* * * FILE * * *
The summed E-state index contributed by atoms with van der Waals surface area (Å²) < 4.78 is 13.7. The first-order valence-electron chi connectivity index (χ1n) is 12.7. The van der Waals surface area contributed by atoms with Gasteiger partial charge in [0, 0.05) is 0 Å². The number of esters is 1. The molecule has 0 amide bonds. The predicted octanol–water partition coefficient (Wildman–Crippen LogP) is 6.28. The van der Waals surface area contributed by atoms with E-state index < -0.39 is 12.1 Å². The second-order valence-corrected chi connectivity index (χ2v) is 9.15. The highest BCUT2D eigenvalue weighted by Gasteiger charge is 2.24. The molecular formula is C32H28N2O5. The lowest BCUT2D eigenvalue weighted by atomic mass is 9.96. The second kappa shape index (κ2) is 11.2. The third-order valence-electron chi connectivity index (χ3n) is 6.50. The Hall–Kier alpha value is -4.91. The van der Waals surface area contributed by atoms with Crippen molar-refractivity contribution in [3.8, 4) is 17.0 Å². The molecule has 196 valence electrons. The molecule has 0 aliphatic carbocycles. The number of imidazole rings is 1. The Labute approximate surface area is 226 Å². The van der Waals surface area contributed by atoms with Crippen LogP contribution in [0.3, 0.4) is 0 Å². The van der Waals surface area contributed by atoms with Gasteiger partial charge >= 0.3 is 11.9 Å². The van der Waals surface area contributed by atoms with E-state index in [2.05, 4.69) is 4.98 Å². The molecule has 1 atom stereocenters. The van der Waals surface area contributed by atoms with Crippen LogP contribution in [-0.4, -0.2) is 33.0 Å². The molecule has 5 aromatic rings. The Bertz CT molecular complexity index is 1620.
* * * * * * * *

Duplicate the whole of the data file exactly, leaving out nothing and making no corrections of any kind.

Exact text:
The summed E-state index contributed by atoms with van der Waals surface area (Å²) < 4.78 is 13.7. The first-order valence-electron chi connectivity index (χ1n) is 12.7. The van der Waals surface area contributed by atoms with Gasteiger partial charge in [0, 0.05) is 0 Å². The number of esters is 1. The molecule has 0 amide bonds. The predicted octanol–water partition coefficient (Wildman–Crippen LogP) is 6.28. The van der Waals surface area contributed by atoms with E-state index < -0.39 is 12.1 Å². The second-order valence-corrected chi connectivity index (χ2v) is 9.15. The highest BCUT2D eigenvalue weighted by Gasteiger charge is 2.24. The molecular formula is C32H28N2O5. The lowest BCUT2D eigenvalue weighted by atomic mass is 9.96. The second kappa shape index (κ2) is 11.2. The third-order valence-electron chi connectivity index (χ3n) is 6.50. The Hall–Kier alpha value is -4.91. The van der Waals surface area contributed by atoms with Crippen molar-refractivity contribution in [3.8, 4) is 17.0 Å². The molecule has 196 valence electrons. The molecule has 0 aliphatic carbocycles. The number of imidazole rings is 1. The Labute approximate surface area is 226 Å². The van der Waals surface area contributed by atoms with Crippen LogP contribution in [0.3, 0.4) is 0 Å². The van der Waals surface area contributed by atoms with Gasteiger partial charge >= 0.3 is 11.9 Å². The van der Waals surface area contributed by atoms with E-state index in [2.05, 4.69) is 4.98 Å². The molecule has 1 atom stereocenters. The van der Waals surface area contributed by atoms with Crippen LogP contribution in [-0.4, -0.2) is 33.0 Å². The molecule has 5 aromatic rings. The Bertz CT molecular complexity index is 1620.